It started with an expired inspection sticker. It ended in the acquittal of Hummelstown police Officer Lisa Mearkle. In the middle, two things happened. David Kassick tried to flee from Mearkle, and Mearkle decided she was so afraid for her life that she fired two bullets into Kassick, lying prone on the ground, killing him.
Unlike so many cop killings, Mearkle was indicted and tried. There was no dog and pony show in the pre-indictment stage to justify why the prosecutors tried their best, but the grand jury did its duty of protecting the defendant from wrongful charges. She took the stand in her own defense and laid her heart out on the jury box rail.
Repeatedly, she stressed that she fired her pistol twice only because she was convinced that Kassick was reaching inside his jacket for a weapon.
“There was no reason for him to reach into his frigging jacket!” she yelled.
“You knew this was being recorded?” Perry asked.
“I wanted it recorded,” Mearkle replied.
“Is there any doubt in your mind that he’s got a weapon?” Perry continued.
“No doubt,” Mearkle said. “I was yelling for him to show his hands.”
This is what the law calls a subjective test, whether Mearkle truly believed what she says she believed. It may be true or not. Either way, it’s irrelevant, as that isn’t the test by which a police officer is judged. Irrelevant testimony is ordinarily inadmissible, but when it’s the defendant, broader latitude for her state of mind is, and should be, allowed.
“Something is wrong here,” she said of her thought when Kassick ran. “This is not normal for someone to flee the police.” She said she thought the man might be running because he had committed some crime. She noted her force was still seeking a robber who hit a local bank a few days earlier.
It’s not “normal” for someone to flee, but it happens with surprising frequency for a variety of reasons, some understandable and some not. But no one will ever know why Kassick fled, because he’s dead. No juror heard Kassick’s testimony as to why he ran, why his hands were beneath him when he tripped and fell to the ground, or how it felt as bullets slammed into his body and life ebbed away. Because he’s dead.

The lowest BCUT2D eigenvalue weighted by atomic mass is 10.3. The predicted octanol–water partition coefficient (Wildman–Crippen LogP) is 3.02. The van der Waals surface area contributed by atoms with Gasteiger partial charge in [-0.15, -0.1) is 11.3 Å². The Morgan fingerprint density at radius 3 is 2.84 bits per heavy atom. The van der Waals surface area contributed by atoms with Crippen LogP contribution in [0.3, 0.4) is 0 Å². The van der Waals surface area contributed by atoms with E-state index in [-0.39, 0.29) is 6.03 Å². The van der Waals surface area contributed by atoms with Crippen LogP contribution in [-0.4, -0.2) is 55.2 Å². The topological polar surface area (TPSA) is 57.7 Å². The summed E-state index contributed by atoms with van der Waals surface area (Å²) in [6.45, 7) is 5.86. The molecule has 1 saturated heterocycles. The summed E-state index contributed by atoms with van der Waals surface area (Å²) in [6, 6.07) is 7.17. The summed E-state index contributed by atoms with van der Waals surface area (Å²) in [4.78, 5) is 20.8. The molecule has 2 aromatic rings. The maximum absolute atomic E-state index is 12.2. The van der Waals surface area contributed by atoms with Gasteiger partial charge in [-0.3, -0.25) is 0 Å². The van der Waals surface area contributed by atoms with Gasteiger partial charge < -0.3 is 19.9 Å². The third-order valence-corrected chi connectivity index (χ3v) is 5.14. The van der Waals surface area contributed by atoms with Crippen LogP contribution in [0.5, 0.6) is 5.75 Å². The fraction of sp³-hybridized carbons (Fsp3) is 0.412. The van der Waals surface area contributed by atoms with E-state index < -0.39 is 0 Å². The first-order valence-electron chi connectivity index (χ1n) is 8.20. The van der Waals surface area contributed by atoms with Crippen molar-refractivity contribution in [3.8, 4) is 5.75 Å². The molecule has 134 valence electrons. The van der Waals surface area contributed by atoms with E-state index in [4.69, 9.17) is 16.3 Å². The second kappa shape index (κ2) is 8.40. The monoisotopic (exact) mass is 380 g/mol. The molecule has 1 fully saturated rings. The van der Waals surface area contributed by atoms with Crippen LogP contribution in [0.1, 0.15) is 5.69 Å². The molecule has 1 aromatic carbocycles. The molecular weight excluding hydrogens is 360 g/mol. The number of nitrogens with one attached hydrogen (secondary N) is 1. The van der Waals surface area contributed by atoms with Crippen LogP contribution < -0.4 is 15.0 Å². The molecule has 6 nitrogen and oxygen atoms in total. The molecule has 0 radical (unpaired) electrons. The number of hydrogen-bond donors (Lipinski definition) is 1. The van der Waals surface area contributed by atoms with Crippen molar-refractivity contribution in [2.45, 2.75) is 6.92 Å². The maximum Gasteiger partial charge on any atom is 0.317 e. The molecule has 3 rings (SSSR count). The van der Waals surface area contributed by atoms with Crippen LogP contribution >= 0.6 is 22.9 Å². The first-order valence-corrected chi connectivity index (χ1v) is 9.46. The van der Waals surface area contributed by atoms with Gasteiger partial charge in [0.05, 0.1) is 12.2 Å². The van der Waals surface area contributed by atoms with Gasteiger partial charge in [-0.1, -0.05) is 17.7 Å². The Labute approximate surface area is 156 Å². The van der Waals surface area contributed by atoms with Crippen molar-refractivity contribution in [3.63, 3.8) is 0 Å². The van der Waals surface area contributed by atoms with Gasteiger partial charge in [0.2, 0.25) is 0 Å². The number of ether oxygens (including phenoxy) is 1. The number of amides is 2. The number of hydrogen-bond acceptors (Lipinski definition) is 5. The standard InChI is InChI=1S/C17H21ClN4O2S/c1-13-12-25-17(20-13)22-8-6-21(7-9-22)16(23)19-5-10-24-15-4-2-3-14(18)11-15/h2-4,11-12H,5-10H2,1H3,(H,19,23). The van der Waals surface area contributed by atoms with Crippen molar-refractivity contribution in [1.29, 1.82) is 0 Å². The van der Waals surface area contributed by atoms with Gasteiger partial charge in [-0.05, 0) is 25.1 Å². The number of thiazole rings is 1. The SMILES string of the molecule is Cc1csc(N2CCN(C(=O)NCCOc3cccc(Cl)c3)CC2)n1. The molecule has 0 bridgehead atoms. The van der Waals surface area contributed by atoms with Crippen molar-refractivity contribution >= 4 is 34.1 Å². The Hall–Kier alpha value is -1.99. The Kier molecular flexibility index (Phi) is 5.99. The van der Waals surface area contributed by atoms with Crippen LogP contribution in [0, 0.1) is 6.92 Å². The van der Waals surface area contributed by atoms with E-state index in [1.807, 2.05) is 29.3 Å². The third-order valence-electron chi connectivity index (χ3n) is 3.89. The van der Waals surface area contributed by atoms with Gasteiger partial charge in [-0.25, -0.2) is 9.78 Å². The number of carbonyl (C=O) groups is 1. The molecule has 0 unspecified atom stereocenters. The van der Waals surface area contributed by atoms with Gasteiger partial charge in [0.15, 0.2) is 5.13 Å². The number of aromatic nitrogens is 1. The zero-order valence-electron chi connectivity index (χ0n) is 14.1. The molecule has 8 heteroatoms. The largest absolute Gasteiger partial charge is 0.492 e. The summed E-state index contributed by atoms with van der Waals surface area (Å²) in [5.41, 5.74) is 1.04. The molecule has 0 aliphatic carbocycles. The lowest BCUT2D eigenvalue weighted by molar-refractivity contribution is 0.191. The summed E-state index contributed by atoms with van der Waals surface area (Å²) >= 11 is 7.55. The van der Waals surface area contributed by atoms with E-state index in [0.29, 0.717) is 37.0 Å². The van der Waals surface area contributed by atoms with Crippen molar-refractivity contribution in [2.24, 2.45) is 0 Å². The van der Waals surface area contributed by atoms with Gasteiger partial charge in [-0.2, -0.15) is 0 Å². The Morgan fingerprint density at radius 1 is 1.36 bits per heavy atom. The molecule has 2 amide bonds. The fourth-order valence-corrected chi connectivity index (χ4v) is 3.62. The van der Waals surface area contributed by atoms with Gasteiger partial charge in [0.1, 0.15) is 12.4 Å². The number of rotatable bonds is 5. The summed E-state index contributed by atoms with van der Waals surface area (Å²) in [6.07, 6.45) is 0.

Mearkle’s testimony was, of course, post-hoc rationalization for her shooting. She didn’t really think to herself, “well, there was a bank robbery a few days ago” when weighing the pros and cons of killing a man. She didn’t weigh the pros and cons at all. She only thought one thing, the First Rule of Policing. She was afraid, and was going to make it home for dinner that night no matter what. And so her finger pulled the trigger twice.
But Graham v. Connor says that Mearkle’s fear isn’t the bar by which a cop can kill. What’s required is an “expert” in the First Rule of Policing to testify in somber tones using official jargon to explain to the jury that, if one views the world through cop eyes, this was the way it should be.
Clifford Jobe Jr., a self-employed consultant and expert witness on “matters of police-citizen interactions” with a focus in use of force, testified that Mearkle had to consider all of the unknown risks in the fractions of each second that she acted.
The “unknown risks” and the “fractions of each second” are de rigueur police shooting experts. They cover a multitude of failings in their sweep.
Jobe, under questioning by co-defense counsel Kristen Weisenberger, walked the jury through a number of police techniques, from “the red zone” — an area around the torso where officers have known suspects to conceal weapons — to the “reaction time principle,” or the three-quarters of a second an officer takes to perceive a movement or action and react.
It’s the “police techniques” where experts earn their pay. Official sounding, often science-like, words make an officer’s actions appear so much more sanitary and proper than the truth: she was a fraidy-cat who, when faced with the most remote possibility, based on wild, unsubstantiated fears, decided to kill some poor schmuck who made the mistake of running.
It was in those seconds, Mearkle later testified, that she missed some things, from Kassick’s responses that he was unarmed to the heroin syringe that he managed to pull from his jacket. The latter could have killed her, she said as she teared up on the stand in county Judge Deborah E. Curcillo’s courtroom.
A heroin syringe? Could that explain why he ran, to avoid a drug arrest? A stupid move, but one that a junkie might make? But how could Mearkle have known that? Well, he did say that he was unarmed. He did pull out the syringe to avoid being killed, but Mearkle “missed some things.” That too, however, was easily explained away, because the split second decision, her focus on center mass and red zone, adrenaline. It’s very hard work to decide whether to kill a guy.
But Jobe noted that an officer is the only element of a high-stress equation that can think, feel, see and hear. The officer is the only one who can consider the totality of a situation — from its basics to more complicated threats — and follow her obligation to the community.
All this was based on cop science, which sounds very official.
…each guideline Jobe referenced had not been scientifically proven with control groups or peer reviewed to give them legitimacy, Baer said.
“Law enforcement journals are not scientific journals,” he said.
Perhaps, but then, if they’re good enough for law enforcement, they’re good enough for a jury. And they explained away the problem: there was no more substantiated basis for Mearkle to be afraid of Kassick than there was of space aliens invading. Sheer speculation of what “might be,” with no evidence of any threat that was. No threat whatsoever. None. And yet, boom, boom.
With that, Lisa Mearkle was found not guilty for the killing of David Kassick.